What's the Difference Between Astrology and Astronomy?: this week on the Storyteller's Night Sky

Sep 16, 2019

As the slowest-moving of the naked-eye planets, Saturn marked the boundary of time in ancient astrological tradition, rather like boulders at the shore, steadfast, reliable, only changing over long slow periods of time.

The planet Saturn resumes direct motion on Wednesday this week, after nearly five months in apparent retrograde, or westward, motion. Saturn appears to make a retrograde every year, and since it’s the slowest moving of the naked-eye planets, ancient astrologers always associated Saturn with the boundaries of time.

Saturn was regarded by the ancient Romans as the guardian god of the Golden Age, when it was believed that human beings lived in a state of innocence and happiness, free from toil, and illness. There were no laws because there was no violence or war. Life was lived in an everlasting springtime, because there was Saturn, guarding the boundary.

This idea about the guardianship of the gods from their abodes in the celestial spheres changed during the scientific revolution of the 15th century, when knowing the stars according to ‘astrology’ gave way to the ‘astronomy’ of the newer age.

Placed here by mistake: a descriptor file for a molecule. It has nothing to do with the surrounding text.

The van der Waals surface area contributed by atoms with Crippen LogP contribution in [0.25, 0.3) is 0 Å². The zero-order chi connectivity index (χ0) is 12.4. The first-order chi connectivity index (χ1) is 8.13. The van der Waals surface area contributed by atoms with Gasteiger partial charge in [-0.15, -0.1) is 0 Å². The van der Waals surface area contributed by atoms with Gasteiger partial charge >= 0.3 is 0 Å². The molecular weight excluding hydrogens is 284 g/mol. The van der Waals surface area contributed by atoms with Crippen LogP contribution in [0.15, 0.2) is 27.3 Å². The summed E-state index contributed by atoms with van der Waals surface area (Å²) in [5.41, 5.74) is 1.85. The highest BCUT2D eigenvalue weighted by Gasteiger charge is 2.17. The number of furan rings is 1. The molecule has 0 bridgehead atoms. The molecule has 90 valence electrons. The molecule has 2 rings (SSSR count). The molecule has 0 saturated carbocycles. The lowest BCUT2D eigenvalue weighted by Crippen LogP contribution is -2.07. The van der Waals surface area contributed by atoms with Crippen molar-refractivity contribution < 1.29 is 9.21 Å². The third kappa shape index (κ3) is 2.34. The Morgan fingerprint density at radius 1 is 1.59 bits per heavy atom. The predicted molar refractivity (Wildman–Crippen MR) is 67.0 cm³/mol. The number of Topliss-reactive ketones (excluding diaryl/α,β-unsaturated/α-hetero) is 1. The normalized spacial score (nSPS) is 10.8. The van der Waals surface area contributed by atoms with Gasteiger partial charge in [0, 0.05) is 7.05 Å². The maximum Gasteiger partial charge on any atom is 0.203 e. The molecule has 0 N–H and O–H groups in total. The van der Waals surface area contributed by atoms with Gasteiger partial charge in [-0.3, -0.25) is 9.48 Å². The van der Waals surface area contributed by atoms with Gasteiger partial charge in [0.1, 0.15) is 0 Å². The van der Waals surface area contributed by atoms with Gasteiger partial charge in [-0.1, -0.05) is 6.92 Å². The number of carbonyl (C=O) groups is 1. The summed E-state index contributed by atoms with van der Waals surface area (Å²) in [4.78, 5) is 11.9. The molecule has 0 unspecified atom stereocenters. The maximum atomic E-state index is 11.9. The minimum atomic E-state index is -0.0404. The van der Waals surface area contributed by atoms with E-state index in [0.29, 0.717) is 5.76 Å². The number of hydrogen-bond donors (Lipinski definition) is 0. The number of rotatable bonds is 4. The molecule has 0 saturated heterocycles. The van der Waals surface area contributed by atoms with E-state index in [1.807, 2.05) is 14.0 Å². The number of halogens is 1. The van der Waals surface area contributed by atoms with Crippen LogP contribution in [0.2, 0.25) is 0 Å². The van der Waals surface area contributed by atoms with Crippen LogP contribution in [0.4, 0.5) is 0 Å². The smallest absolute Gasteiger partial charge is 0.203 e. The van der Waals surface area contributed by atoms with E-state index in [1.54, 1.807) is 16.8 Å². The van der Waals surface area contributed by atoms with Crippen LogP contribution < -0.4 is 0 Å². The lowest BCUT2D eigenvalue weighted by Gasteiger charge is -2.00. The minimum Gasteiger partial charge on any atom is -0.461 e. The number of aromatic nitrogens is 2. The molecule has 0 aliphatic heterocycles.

So what’s the difference between astrology and astronomy? Astrology refers to the ‘astro-logos’ or star word, that the ancients experienced in the movements of planets and stars around the Earth. They regarded this motion as the language used by the divine in order to guide humanity.

The 'astro-nomia' of the scientific revolution concerned itself not with divine spiritual beings, but with the physical properties of celestial objects, and things like gravitational force or the distance of objects and the speed of light, and our physical, rather than spiritual, origins.

And still, there’s Saturn, marking the visible boundary of it all. Catch the planet near the handle of the Sagittarius teapot this week, especially when it begins to move toward the east again on Wednesday.